On the California fires, Brown said, “Well, how they started is now the subject of investigation. The consultation occurs because the brush, the vegetation is so dry, and the humidity is so low. And when you have that and then the heat and years of drought, that gets it going. In paradise, there were a lot of buildings that also caught fire, and it just went from one to the other. So it’s a mixture of many things, and the president talked about how our forests are managed. That’s an element. But there is also the way the houses were built, the materials, what kind of vegetation is around, and then there’s also the changing climate and the increasing drought and the lowered humidity and water vapor. All of that is combining to create the tragic situation that we saw today in both northern California and here in southern California.”
But there's still plenty of hot air over the issue...

Saturday, November 17, 2018


Whatever happened to the Republican Party?
The entire GOP landscape across the country is undergoing a seismic shift. Suburban voters -- once a source of tremendous strength for the GOP -- are abandoning the party in droves. The same holds true for much of the Midwest, where the term "rock-ribbed Republican" was born.

Looking at the GOP today, we see a party strong in the upper and lower South and mountain West, but becoming increasingly isolated in the Midwest. There are still pockets of Republican strength in rural areas of Illinois, Michigan, Wisconsin, and Minnesota, but those areas are shrinking while Democratic cities, suburbs, and ex-urbs are growing. East of the Alleghenies, it's a Republican wasteland.

Is Trump accelerating the GOP decline? There's no doubt that Trump's antics as president have energized his base. They are, if anything, more loyal and enthusiastic today than they were when he was elected.

The rest of the country? Not so much.

As leader of the party, Trump is responsible for its growth or decline. Right now, it's declining across the board. The answer is not goosing Trump's base supporters. The answer has to be broadening the appeal of the party.
And perhaps reclaiming actual, conservative values?

Lunchables Time

In praise of lunchables:
The brand has had its shifts—introducing and later phasing out hot dogs and hamburgers, as well as dabbling in breakfast—but its core selling points of convenience (for parents) and fun (for kids) have remained constant since its early days. At a time when many parents are attuned to shifting nutritional advice and want to avoid wasteful consumer products, there is still ample appetite for a sugary, fatty prepared lunch that comes in a disposable plastic tray.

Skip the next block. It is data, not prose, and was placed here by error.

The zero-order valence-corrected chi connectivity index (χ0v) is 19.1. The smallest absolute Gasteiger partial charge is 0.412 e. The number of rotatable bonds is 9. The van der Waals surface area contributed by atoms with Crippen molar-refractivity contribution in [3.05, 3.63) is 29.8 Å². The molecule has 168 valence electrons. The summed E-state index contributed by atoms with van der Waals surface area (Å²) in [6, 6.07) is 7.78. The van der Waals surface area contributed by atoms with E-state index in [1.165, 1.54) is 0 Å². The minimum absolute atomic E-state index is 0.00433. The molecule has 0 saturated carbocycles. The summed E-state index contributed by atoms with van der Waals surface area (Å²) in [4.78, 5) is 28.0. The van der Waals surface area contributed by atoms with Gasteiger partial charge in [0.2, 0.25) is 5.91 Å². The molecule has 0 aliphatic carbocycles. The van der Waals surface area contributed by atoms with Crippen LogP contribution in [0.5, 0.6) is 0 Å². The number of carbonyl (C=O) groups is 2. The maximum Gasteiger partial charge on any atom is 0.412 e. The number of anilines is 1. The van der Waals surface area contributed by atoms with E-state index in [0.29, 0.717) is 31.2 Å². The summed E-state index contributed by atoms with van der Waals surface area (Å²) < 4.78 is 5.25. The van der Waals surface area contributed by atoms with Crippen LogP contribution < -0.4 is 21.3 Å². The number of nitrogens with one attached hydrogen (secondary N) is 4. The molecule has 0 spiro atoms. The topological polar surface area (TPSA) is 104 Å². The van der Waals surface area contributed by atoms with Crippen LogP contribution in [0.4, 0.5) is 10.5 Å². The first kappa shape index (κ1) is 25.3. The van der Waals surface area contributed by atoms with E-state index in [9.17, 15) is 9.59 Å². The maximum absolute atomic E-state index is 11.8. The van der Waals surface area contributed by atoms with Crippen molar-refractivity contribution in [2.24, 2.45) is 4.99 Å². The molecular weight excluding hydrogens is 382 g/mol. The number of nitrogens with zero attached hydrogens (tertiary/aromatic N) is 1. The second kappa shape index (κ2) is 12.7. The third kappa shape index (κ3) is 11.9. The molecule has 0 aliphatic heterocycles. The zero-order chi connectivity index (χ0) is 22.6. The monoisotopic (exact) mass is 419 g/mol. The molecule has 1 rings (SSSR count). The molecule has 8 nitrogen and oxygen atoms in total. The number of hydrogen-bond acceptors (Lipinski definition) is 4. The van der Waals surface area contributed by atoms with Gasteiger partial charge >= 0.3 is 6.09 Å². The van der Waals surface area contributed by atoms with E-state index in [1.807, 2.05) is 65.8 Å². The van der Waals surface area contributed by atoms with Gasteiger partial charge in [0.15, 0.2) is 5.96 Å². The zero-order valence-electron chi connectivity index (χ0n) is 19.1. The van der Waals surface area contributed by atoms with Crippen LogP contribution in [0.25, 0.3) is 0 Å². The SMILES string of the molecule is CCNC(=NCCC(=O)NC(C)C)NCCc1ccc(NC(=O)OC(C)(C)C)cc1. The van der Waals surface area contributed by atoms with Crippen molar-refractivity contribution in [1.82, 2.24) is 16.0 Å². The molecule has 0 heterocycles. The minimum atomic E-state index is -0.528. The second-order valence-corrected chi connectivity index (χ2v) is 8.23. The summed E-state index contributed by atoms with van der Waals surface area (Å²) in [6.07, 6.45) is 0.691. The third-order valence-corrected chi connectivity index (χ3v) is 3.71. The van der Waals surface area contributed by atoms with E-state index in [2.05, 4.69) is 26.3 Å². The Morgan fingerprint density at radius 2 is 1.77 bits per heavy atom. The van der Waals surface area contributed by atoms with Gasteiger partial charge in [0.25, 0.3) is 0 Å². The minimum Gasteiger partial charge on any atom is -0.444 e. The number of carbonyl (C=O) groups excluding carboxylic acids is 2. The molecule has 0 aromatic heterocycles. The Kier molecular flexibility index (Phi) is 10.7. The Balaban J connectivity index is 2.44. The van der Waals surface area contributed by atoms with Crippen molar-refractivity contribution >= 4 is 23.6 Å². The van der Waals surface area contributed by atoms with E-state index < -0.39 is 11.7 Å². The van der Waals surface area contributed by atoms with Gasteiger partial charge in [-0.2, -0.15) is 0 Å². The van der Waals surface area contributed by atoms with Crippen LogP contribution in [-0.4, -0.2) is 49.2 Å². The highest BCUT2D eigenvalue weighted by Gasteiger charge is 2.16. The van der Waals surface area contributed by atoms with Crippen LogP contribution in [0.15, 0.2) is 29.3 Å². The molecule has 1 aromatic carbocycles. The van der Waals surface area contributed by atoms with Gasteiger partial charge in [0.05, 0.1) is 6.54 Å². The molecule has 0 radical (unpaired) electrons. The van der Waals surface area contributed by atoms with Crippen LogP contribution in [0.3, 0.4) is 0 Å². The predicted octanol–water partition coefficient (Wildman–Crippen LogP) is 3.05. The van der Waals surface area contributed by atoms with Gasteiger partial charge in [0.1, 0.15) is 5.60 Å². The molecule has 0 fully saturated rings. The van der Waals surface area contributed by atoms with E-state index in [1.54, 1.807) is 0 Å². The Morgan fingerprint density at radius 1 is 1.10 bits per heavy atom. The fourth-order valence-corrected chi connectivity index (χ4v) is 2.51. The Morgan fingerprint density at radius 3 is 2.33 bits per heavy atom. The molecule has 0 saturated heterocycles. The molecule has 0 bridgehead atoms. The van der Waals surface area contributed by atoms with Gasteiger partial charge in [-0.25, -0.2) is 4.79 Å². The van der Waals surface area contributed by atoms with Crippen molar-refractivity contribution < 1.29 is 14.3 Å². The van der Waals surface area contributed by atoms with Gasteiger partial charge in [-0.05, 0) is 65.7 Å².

“It’s been that fun lunch … and I think that’s what kept it evergreen,” says Greg Guidotti, the head of marketing at Oscar Mayer, which makes Lunchables and is owned by the enormous food company Kraft Heinz. “There’s a ritual involved with opening it, and stacking it, and building it,” he told me, in describing the enduring appeal to kids of assembling the components in a Lunchables tray.
Gather ye crackers and ham slices...

Poor Man's Jacket

Don't flaunt that coat:
The Independent reports that according to headteacher Rebekah Phillips, parents had asked for the prohibition:

“We are very concerned about the fact that our children put a lot of pressure on parents to buy them expensive coats,” she said. Pupils were attending classes in coats that cost up to £700, she said, adding “a lot of parents at our school cannot afford that”.

Those pupils who did not have expensive outerwear were upset, she continued. “They feel stigmatised, they feel left out, they feel inadequate,” she said.

Phillips said some parents previously had had an issue with students’ “designer rucksacks.”

From the story:

“The support from parents/carers has been overwhelmingly positive and we are very thankful for this.

“Some have also asked whether Pyrenex coats, which are also in a similar price range (with some also having real fur) will also be prohibited.
You will wear what they want you to wear...